Alternative splicing may also affect EMT. The functional consequences of differential splicing in EMT is illustrated by p120 catenin, the adhesion protein cluster of differentiation 44 (CD44), and FGFR2. Many changes affecting alternative splicing during EMT come from the rapid down-regulation of two RNA-binding proteins: epithelial splicing regulatory protein 1 (ESRP1) and ESRP2. Their down-regulation results in the generation of pro-mesenchymal protein isoforms that lead to alterations in adhesion, motility and signaling pathways[207-209].
The information summarized in the present review clearly shows that germline and somatic mutations in genes involved in MOC play an important role in the overall response of HCC and CCA to chemotherapy. Although a remarkable advance in the identification and characterization of the functional consequences of these mutations has been achieved in the last decade it is evident that our current knowledge of this problem is still limited. This lack of information is partly due to the fact that most studies carried out so far on PLC chemoresistance have been focused on determining the expression levels of genes involved in MOC as well as their genetic and epigenetic regulation. Therefore, further investigations in this field are needed and highly recommended. Available information suggests that there is high probability of identifying, among genetic variants, both novel biomarkers to predict the failure of the pharmacological treatment and molecular targets to sensitize cancer cells to anticancer drugs, and hence improve the outcome of PLC patients.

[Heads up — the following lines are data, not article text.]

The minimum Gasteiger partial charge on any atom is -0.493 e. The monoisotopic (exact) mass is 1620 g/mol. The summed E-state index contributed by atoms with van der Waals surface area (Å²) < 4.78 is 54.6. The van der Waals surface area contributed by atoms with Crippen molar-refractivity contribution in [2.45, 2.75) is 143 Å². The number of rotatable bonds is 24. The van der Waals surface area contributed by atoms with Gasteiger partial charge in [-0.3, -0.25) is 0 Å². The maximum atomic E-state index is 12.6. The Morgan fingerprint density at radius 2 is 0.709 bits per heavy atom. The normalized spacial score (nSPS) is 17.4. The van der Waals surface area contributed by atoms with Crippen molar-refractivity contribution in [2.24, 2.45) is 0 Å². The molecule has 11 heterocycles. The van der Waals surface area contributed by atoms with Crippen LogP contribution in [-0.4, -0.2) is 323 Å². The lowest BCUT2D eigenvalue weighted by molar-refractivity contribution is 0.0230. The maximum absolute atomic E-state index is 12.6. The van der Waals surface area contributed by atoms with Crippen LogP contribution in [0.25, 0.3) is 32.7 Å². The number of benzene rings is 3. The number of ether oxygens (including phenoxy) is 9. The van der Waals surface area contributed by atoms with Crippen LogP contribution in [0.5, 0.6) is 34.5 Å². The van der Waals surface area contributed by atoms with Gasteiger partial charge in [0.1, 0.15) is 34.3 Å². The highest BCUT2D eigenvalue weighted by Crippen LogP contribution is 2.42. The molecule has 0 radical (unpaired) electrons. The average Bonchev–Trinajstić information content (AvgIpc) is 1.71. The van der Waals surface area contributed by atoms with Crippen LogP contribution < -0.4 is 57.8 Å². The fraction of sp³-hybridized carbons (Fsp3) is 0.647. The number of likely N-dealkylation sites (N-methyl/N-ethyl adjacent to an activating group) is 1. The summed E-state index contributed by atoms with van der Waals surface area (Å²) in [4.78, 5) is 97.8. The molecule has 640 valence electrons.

Literature mining: MOC1 (MAP, RAEE), MOC2 (MSM), MOC3 (PSS), MOC4/5 (ASM), MOC6/7 (MSM)
Writing the draft: General aspects (JJGM); MOC1 (MAP, RAEE), MOC2 (MSM), MOC3 (PSS), MOC4/5 (ASM), MOC6/7 (MSM)
Final revison: MAP, ASM, PSS, MSM, RAEE, JJGMAvailability of data and materials
Not applicable.Financial support and sponsorship
This study was supported by the Biomedical Research Networking Center in Hepatic and Digestive Diseases - CIBERehd (EHD15PI05/2016); the Health Research Fund, Institute of Health Carlos III, Spain (PI16/00598, co-funded by the European Regional Development Fund/European Social Fund, "Investing in your future"); the Spanish Ministry of Economy, Industry and Competitiveness (SAF2016-75197-R); the Regional Government of Castile and Leon (SA063P17); and the AECC Scientific Foundation (2017/2020), Spain. MAP, ASM and PSS were supported by a pre-doctoral contract by “Ministry of Education, Culture and Sports”, Spain (BOE-A-2015-9456 and BOE-B-2017-72875). REE was supported by a pre-doctoral contract funded by the “Junta de Castilla y León, Fondo Social Europeo” (EDU/574/2018).Conflicts of interest
All authors declared that there are no conflicts of interest.Ethical approval and consent to participate
Not applicable.Consent for publication
© The Author(s) 2019.